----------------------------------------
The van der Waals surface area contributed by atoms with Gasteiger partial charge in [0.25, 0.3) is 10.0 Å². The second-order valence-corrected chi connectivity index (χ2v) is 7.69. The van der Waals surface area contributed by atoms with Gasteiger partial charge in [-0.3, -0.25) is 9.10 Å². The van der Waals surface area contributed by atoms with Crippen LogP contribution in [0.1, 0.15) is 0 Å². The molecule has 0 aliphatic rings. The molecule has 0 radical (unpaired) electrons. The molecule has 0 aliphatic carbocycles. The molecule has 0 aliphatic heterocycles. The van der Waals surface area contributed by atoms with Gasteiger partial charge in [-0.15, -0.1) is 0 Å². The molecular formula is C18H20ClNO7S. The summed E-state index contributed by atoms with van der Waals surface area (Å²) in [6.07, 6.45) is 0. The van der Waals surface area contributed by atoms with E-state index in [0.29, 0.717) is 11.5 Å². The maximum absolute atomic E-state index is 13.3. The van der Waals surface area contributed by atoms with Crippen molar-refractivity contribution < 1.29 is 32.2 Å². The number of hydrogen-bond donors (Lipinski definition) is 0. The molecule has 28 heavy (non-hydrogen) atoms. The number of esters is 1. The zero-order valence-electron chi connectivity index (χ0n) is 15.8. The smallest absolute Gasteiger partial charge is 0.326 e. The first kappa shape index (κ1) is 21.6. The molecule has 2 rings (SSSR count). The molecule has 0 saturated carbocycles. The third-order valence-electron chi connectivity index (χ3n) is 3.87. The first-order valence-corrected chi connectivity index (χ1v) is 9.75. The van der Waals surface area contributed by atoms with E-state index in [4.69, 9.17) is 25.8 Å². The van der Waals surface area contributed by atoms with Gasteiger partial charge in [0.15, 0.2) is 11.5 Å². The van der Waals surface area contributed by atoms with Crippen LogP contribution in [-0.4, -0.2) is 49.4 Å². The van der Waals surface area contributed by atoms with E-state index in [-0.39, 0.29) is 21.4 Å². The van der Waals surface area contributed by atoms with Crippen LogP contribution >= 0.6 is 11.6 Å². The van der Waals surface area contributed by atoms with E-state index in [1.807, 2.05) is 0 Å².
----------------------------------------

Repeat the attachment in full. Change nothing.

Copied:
The van der Waals surface area contributed by atoms with Gasteiger partial charge in [0.25, 0.3) is 10.0 Å². The second-order valence-corrected chi connectivity index (χ2v) is 7.69. The van der Waals surface area contributed by atoms with Gasteiger partial charge in [-0.3, -0.25) is 9.10 Å². The van der Waals surface area contributed by atoms with Crippen LogP contribution in [0.1, 0.15) is 0 Å². The molecule has 0 aliphatic rings. The molecule has 0 radical (unpaired) electrons. The molecule has 0 aliphatic carbocycles. The molecule has 0 aliphatic heterocycles. The van der Waals surface area contributed by atoms with Gasteiger partial charge in [-0.15, -0.1) is 0 Å². The molecular formula is C18H20ClNO7S. The summed E-state index contributed by atoms with van der Waals surface area (Å²) in [6.07, 6.45) is 0. The van der Waals surface area contributed by atoms with E-state index in [0.29, 0.717) is 11.5 Å². The maximum absolute atomic E-state index is 13.3. The van der Waals surface area contributed by atoms with Crippen molar-refractivity contribution < 1.29 is 32.2 Å². The number of hydrogen-bond donors (Lipinski definition) is 0. The molecule has 28 heavy (non-hydrogen) atoms. The number of esters is 1. The zero-order valence-electron chi connectivity index (χ0n) is 15.8. The smallest absolute Gasteiger partial charge is 0.326 e. The first kappa shape index (κ1) is 21.6. The molecule has 2 rings (SSSR count). The molecule has 0 saturated carbocycles. The third-order valence-electron chi connectivity index (χ3n) is 3.87. The first-order valence-corrected chi connectivity index (χ1v) is 9.75. The van der Waals surface area contributed by atoms with E-state index in [4.69, 9.17) is 25.8 Å². The van der Waals surface area contributed by atoms with Gasteiger partial charge in [0.15, 0.2) is 11.5 Å². The van der Waals surface area contributed by atoms with Crippen LogP contribution in [-0.4, -0.2) is 49.4 Å². The van der Waals surface area contributed by atoms with E-state index in [-0.39, 0.29) is 21.4 Å². The van der Waals surface area contributed by atoms with Crippen LogP contribution >= 0.6 is 11.6 Å². The van der Waals surface area contributed by atoms with E-state index in [1.807, 2.05) is 0 Å².